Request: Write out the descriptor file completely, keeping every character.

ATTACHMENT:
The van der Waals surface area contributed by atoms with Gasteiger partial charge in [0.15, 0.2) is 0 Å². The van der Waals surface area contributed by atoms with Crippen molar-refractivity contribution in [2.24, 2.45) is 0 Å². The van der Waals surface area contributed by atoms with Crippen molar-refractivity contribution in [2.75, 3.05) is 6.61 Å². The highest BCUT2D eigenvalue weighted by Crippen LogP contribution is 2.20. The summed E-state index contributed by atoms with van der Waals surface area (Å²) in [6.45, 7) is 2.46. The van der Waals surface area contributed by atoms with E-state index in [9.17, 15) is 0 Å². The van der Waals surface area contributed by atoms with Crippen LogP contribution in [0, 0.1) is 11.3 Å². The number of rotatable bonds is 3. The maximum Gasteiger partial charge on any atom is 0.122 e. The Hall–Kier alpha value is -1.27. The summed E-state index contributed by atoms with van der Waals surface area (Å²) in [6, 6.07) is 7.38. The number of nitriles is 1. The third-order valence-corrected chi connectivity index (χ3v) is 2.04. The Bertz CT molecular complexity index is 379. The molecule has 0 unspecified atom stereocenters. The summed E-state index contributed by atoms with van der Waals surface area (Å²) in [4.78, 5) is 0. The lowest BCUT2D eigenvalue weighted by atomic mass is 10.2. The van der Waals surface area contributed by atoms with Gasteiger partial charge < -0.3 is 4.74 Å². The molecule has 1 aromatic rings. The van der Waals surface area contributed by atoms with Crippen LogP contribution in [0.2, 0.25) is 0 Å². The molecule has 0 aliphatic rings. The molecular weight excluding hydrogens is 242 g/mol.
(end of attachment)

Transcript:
The van der Waals surface area contributed by atoms with Gasteiger partial charge in [0.15, 0.2) is 0 Å². The van der Waals surface area contributed by atoms with Crippen molar-refractivity contribution in [2.24, 2.45) is 0 Å². The van der Waals surface area contributed by atoms with Crippen molar-refractivity contribution in [2.75, 3.05) is 6.61 Å². The highest BCUT2D eigenvalue weighted by Crippen LogP contribution is 2.20. The summed E-state index contributed by atoms with van der Waals surface area (Å²) in [6.45, 7) is 2.46. The van der Waals surface area contributed by atoms with E-state index in [9.17, 15) is 0 Å². The van der Waals surface area contributed by atoms with Crippen LogP contribution in [0, 0.1) is 11.3 Å². The number of rotatable bonds is 3. The maximum Gasteiger partial charge on any atom is 0.122 e. The Hall–Kier alpha value is -1.27. The summed E-state index contributed by atoms with van der Waals surface area (Å²) in [6, 6.07) is 7.38. The number of nitriles is 1. The third-order valence-corrected chi connectivity index (χ3v) is 2.04. The Bertz CT molecular complexity index is 379. The molecule has 0 unspecified atom stereocenters. The summed E-state index contributed by atoms with van der Waals surface area (Å²) in [4.78, 5) is 0. The lowest BCUT2D eigenvalue weighted by atomic mass is 10.2. The van der Waals surface area contributed by atoms with Gasteiger partial charge < -0.3 is 4.74 Å². The molecule has 1 aromatic rings. The van der Waals surface area contributed by atoms with Crippen LogP contribution in [0.2, 0.25) is 0 Å². The molecule has 0 aliphatic rings. The molecular weight excluding hydrogens is 242 g/mol.